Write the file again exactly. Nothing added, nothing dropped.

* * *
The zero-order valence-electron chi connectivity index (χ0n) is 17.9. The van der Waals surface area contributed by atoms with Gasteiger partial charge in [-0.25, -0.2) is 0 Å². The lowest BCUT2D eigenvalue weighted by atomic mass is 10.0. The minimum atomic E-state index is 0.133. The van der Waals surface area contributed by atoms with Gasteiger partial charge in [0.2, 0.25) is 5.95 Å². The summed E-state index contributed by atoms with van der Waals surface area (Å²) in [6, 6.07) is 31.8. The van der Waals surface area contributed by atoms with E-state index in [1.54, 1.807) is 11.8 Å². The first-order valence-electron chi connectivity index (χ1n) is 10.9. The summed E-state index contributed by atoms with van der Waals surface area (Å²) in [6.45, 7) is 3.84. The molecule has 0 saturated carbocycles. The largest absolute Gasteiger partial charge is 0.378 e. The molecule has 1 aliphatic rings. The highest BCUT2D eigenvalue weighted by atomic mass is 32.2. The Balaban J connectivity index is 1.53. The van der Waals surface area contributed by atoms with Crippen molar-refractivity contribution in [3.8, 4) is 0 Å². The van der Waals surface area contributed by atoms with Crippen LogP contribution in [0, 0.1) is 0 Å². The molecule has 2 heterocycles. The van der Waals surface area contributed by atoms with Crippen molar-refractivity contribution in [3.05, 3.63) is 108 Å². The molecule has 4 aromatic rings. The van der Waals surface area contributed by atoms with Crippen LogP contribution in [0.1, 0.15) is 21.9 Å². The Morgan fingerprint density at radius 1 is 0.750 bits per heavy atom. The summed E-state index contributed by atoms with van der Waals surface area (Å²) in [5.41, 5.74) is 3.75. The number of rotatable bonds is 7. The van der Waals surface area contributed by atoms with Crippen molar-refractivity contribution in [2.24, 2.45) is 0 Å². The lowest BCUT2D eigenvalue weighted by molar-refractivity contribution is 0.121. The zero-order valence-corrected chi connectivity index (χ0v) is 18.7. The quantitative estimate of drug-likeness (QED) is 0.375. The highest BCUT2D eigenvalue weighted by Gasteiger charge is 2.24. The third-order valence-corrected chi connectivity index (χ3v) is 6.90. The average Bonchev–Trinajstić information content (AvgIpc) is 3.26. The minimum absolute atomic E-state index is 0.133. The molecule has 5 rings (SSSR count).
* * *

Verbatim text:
The zero-order valence-electron chi connectivity index (χ0n) is 17.9. The van der Waals surface area contributed by atoms with Gasteiger partial charge in [-0.25, -0.2) is 0 Å². The lowest BCUT2D eigenvalue weighted by atomic mass is 10.0. The minimum atomic E-state index is 0.133. The van der Waals surface area contributed by atoms with Gasteiger partial charge in [0.2, 0.25) is 5.95 Å². The summed E-state index contributed by atoms with van der Waals surface area (Å²) in [6, 6.07) is 31.8. The van der Waals surface area contributed by atoms with E-state index in [1.54, 1.807) is 11.8 Å². The first-order valence-electron chi connectivity index (χ1n) is 10.9. The summed E-state index contributed by atoms with van der Waals surface area (Å²) in [6.45, 7) is 3.84. The molecule has 0 saturated carbocycles. The largest absolute Gasteiger partial charge is 0.378 e. The molecule has 1 aliphatic rings. The highest BCUT2D eigenvalue weighted by atomic mass is 32.2. The Balaban J connectivity index is 1.53. The van der Waals surface area contributed by atoms with Crippen molar-refractivity contribution in [3.8, 4) is 0 Å². The van der Waals surface area contributed by atoms with Crippen LogP contribution in [0, 0.1) is 0 Å². The molecule has 2 heterocycles. The van der Waals surface area contributed by atoms with Crippen molar-refractivity contribution in [3.05, 3.63) is 108 Å². The molecule has 4 aromatic rings. The van der Waals surface area contributed by atoms with Crippen LogP contribution in [0.1, 0.15) is 21.9 Å². The Morgan fingerprint density at radius 1 is 0.750 bits per heavy atom. The summed E-state index contributed by atoms with van der Waals surface area (Å²) in [5.41, 5.74) is 3.75. The number of rotatable bonds is 7. The van der Waals surface area contributed by atoms with Crippen molar-refractivity contribution in [2.24, 2.45) is 0 Å². The lowest BCUT2D eigenvalue weighted by molar-refractivity contribution is 0.121. The zero-order valence-corrected chi connectivity index (χ0v) is 18.7. The quantitative estimate of drug-likeness (QED) is 0.375. The highest BCUT2D eigenvalue weighted by Gasteiger charge is 2.24. The third-order valence-corrected chi connectivity index (χ3v) is 6.90. The average Bonchev–Trinajstić information content (AvgIpc) is 3.26. The minimum absolute atomic E-state index is 0.133. The molecule has 5 rings (SSSR count).